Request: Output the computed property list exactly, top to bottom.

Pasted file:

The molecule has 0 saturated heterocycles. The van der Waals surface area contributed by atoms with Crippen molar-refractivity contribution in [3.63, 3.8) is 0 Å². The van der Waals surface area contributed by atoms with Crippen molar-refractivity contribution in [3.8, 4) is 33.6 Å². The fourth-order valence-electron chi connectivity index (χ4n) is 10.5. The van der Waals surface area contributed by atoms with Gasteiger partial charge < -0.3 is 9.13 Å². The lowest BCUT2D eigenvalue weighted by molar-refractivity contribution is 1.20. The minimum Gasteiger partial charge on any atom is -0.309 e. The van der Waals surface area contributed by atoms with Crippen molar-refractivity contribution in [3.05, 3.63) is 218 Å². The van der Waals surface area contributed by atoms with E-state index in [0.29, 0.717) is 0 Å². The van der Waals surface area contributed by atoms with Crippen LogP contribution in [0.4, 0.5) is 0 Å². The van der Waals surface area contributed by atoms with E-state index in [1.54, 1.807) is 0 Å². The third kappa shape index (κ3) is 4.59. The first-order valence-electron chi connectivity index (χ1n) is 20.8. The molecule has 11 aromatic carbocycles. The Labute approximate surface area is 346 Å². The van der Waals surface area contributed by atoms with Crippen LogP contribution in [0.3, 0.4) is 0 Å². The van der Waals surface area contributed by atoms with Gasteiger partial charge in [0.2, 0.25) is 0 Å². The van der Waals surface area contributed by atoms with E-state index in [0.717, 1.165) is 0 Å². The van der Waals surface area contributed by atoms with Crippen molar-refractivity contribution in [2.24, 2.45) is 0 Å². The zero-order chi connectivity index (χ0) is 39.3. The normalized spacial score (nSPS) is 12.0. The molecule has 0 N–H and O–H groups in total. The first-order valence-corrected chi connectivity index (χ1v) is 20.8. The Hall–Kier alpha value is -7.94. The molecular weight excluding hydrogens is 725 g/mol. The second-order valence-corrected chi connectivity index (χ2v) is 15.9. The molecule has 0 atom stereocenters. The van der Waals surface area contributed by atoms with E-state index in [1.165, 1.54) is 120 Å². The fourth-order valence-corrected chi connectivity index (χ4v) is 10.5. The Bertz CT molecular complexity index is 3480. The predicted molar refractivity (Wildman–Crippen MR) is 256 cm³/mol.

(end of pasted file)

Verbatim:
The molecule has 0 saturated heterocycles. The van der Waals surface area contributed by atoms with Crippen molar-refractivity contribution in [3.63, 3.8) is 0 Å². The van der Waals surface area contributed by atoms with Crippen molar-refractivity contribution in [3.8, 4) is 33.6 Å². The fourth-order valence-electron chi connectivity index (χ4n) is 10.5. The van der Waals surface area contributed by atoms with Gasteiger partial charge < -0.3 is 9.13 Å². The lowest BCUT2D eigenvalue weighted by molar-refractivity contribution is 1.20. The minimum Gasteiger partial charge on any atom is -0.309 e. The van der Waals surface area contributed by atoms with Crippen molar-refractivity contribution in [3.05, 3.63) is 218 Å². The van der Waals surface area contributed by atoms with E-state index in [0.29, 0.717) is 0 Å². The van der Waals surface area contributed by atoms with Crippen LogP contribution in [0.4, 0.5) is 0 Å². The van der Waals surface area contributed by atoms with E-state index in [1.54, 1.807) is 0 Å². The third kappa shape index (κ3) is 4.59. The first-order valence-electron chi connectivity index (χ1n) is 20.8. The molecule has 11 aromatic carbocycles. The Labute approximate surface area is 346 Å². The van der Waals surface area contributed by atoms with Crippen LogP contribution in [0.3, 0.4) is 0 Å². The van der Waals surface area contributed by atoms with Gasteiger partial charge in [0.2, 0.25) is 0 Å². The van der Waals surface area contributed by atoms with E-state index in [0.717, 1.165) is 0 Å². The van der Waals surface area contributed by atoms with Crippen molar-refractivity contribution in [2.24, 2.45) is 0 Å². The zero-order chi connectivity index (χ0) is 39.3. The normalized spacial score (nSPS) is 12.0. The molecule has 0 N–H and O–H groups in total. The first-order valence-corrected chi connectivity index (χ1v) is 20.8. The Hall–Kier alpha value is -7.94. The molecular weight excluding hydrogens is 725 g/mol. The second-order valence-corrected chi connectivity index (χ2v) is 15.9. The molecule has 0 atom stereocenters. The van der Waals surface area contributed by atoms with E-state index in [1.165, 1.54) is 120 Å². The fourth-order valence-corrected chi connectivity index (χ4v) is 10.5. The Bertz CT molecular complexity index is 3480. The predicted molar refractivity (Wildman–Crippen MR) is 256 cm³/mol.